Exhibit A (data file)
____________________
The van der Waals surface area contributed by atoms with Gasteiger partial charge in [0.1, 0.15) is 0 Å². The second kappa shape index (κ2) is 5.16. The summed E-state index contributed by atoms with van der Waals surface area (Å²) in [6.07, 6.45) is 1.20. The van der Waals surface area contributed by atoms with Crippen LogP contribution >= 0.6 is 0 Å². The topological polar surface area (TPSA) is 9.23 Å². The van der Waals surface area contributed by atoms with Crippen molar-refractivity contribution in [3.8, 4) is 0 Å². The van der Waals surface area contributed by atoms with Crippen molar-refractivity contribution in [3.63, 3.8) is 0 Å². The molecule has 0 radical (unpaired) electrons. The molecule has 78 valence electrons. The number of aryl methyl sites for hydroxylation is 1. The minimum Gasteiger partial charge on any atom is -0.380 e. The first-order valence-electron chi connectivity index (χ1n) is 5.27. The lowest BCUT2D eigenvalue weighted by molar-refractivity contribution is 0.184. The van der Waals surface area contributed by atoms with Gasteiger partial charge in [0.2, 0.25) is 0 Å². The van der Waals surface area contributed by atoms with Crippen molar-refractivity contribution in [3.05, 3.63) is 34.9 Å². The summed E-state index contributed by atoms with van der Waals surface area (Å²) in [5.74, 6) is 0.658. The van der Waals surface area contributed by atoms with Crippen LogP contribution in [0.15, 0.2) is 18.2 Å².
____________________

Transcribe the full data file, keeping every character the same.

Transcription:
The van der Waals surface area contributed by atoms with Gasteiger partial charge in [0.1, 0.15) is 0 Å². The second kappa shape index (κ2) is 5.16. The summed E-state index contributed by atoms with van der Waals surface area (Å²) in [6.07, 6.45) is 1.20. The van der Waals surface area contributed by atoms with Crippen LogP contribution >= 0.6 is 0 Å². The topological polar surface area (TPSA) is 9.23 Å². The van der Waals surface area contributed by atoms with Crippen molar-refractivity contribution in [3.8, 4) is 0 Å². The van der Waals surface area contributed by atoms with Crippen molar-refractivity contribution in [3.63, 3.8) is 0 Å². The molecule has 0 radical (unpaired) electrons. The molecule has 78 valence electrons. The number of aryl methyl sites for hydroxylation is 1. The minimum Gasteiger partial charge on any atom is -0.380 e. The first-order valence-electron chi connectivity index (χ1n) is 5.27. The lowest BCUT2D eigenvalue weighted by molar-refractivity contribution is 0.184. The van der Waals surface area contributed by atoms with Gasteiger partial charge in [0.2, 0.25) is 0 Å². The van der Waals surface area contributed by atoms with Crippen molar-refractivity contribution in [3.05, 3.63) is 34.9 Å². The summed E-state index contributed by atoms with van der Waals surface area (Å²) in [5.74, 6) is 0.658. The van der Waals surface area contributed by atoms with Crippen LogP contribution in [0.15, 0.2) is 18.2 Å².